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Yes - Drama CD (album) cover




Symphonic Prog

3.77 | 1543 ratings

From, the ultimate progressive rock music website

5 stars Out of all of the Yes albums, I feel compelled to review this one in particular, as I am intrigued by what makes it so different from other Yes albums, yet at the same time, so similar, and so extremely good.

It is worth noting, as someone who first experienced this album on vinyl, that the sequence of songs on this album have a symmetrical relation between the two album sides - each side is three songs, with the first and last songs being longer, more substantial pieces, and the middle songs on each side being very short, almost more like interludes than complete songs.

Of course, the most controversial aspect of this album is the absence of Jon Anderson. While some of Trevor Horn's vocals are slightly reminiscent of Jon Anderson's melodic and lyrical approach, his voice is in no way similar in character. There is a little to compare between Horn's work in the Buggles and his work on Drama, but his performace is sincere and original throughout. Geoff Downes sounds at all times tobe quite comfortable in the prog element of Yes, fully embracing the excess of being surrounded by a music-store's inventory of lovely instruments at all times, with obvious classical influences conveyed on the usual gamut of Moogs, ARPs and Hammonds, but with the added variety of the Fairlights and Rolands, which were very new sounds for rock at that point in time.

At the start of the album, Machine Messiah, we are a bit woken up by something uncharacteristic for Yes -- a heavy power riff, in minor key, driving in a plodding rhythm. But that is offset by a smooth synth-string glissando which informs our ears that this is not merely heavy metal, and the furious descending unison between electric guitar and Moog synth hints at the virtuosity expected from musicians of this caliber. We know we are in for something inspired and different. A searing electric lead from Steve Howe segues into a more familiar bed of uplifting 12-string strums, switching to major key, with a delightfully uplifting string synth and lead vocal, made all the more glorious by its contrast to the dark intro that preceded it. And so Machine Messiah continues on its journey between dark, brooding and heavy passages, set against the contrast of joyful melodies. Impressionist lyrics confound us in typical Jon Anderson fashion throughout, despite being sung by Trevor Horn - I get the impression that it is about being in blissful ignorance of the figurative machines of industry, corporatism, and politics...But it is not often that one expects lyrical clarity from Yes lyrics, any more than we expect them to play a 12-bar blues.

White Car seems but an interlude to the album as a whole...consider it an anti-epic, in that it succeeds in providing us with a mere glimpse of a story which we are left to imagine, over an elegant orchestration, poetic in its simplicity. Is this prog that Andy Warhol could relate to?

Does it Really Happen hints at the bright-sounding melodies and power chords that would soon follow on Howe and Downes' next collaboration on the first Asia album. A superb Chiris Squire bass line lays down the canvas for potent guitars, and an exhilarating vocal. Many catchy melodies abound, and the fadeout is a lovely instrumental with gorgeous synth work by Downes, featuring a classic Chris Squire bass solo. I've always wished that this ending were much longer, much like the ending of the studio version of Starship Tropper after one has grown accustomed to the wicked soloing added by Rick Wakeman in the live rendition.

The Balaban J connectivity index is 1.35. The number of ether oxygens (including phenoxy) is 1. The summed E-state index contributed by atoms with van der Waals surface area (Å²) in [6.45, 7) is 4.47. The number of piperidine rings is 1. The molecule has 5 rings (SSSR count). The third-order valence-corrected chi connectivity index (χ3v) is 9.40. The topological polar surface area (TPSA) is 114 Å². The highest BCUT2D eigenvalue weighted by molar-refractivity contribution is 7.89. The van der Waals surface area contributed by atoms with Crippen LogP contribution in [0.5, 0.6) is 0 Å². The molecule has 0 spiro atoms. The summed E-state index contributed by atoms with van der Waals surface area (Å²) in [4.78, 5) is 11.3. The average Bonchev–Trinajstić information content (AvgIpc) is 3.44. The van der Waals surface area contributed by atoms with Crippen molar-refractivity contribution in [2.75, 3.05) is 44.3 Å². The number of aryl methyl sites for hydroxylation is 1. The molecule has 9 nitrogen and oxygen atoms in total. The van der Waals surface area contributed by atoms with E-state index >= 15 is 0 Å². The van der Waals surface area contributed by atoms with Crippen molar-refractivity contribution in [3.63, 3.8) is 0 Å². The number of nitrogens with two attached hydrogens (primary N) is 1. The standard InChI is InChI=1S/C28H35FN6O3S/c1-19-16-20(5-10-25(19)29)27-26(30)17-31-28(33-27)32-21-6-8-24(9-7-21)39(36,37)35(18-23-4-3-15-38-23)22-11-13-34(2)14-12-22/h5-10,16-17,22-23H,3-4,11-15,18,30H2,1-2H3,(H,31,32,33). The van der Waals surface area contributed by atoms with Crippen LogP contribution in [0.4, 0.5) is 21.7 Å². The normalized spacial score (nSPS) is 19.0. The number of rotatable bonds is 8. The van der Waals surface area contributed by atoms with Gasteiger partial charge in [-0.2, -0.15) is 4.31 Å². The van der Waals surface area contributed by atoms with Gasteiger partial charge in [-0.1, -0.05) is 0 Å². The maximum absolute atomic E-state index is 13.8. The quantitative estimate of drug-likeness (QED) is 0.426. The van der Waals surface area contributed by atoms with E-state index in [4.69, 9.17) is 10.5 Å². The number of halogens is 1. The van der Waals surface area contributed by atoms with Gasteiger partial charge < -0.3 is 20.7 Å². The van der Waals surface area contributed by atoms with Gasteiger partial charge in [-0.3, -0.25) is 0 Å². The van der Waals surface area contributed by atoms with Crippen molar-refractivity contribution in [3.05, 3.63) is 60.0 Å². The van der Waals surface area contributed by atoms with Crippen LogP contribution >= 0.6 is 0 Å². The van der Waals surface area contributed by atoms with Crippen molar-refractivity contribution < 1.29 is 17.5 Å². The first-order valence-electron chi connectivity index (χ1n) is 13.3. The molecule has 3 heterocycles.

Into The Lens takes on a longer format as the first song on the second side, but with a more cubist approach to the song structure. Sections of this piece, when viewed individually, are full of intriguing melodies, and one could get the impression that an effort was being made to experiment and broaden their sound even further. In my opinion, it is not an experiment that succeeded nearly as well as the brilliant Machine Messiah. This is my least favorite song on this album, but is not undeserving of praise for its originality.

Run Through the Light explores a different contrast, this time between the elements of the arrangement rather than between moments of the song. An interesting mix of soft synth pads accented with delicate mandolin is superimposed over a hard-hitting, sparse drum beat, and terse, punctuated guitar leads. The vocal is alternately abrupt and White Car, this song's symmetrical sibling being the short middle song on this album side, this piece seems more like a deconstruction of the concept of an epic, exploring how abstraction can allow a complex story to be told in a short space of time.

The finale, Tempus Fugit, is a favorite of many fans with good reason. The opening anthem played in unison between the Hammond and Howe's slightly overdriven Stratocaster create a unique sound that feels more like one instrument. Interspersed with quick legato organ arpeggios, there is definitely an energetic, adrenalin-fueling feeling that takes us into a rocking main riff. The flanger effect on the bass creates another unique texture that adds a certain liquid complexity to the overall sound of the track. Downes' portrayal of the word 'Yes' through a vocoder seems to give the word itself a sonic treatment equivalent to Roger Deans' colorful airbrush gradients in the band's logo itself...For the first time, we hear the word 'Yes' the way we have seen it all these years -- the finish pairs this hi-tech interpretation of the band's name with Steve Howe recollecting the echoing major scale runs from 'Long Distance Runaround' - telling us at once that this is not your dad's Yes, but that this is, unmistakably, Yes.

jplanet | 5/5 |


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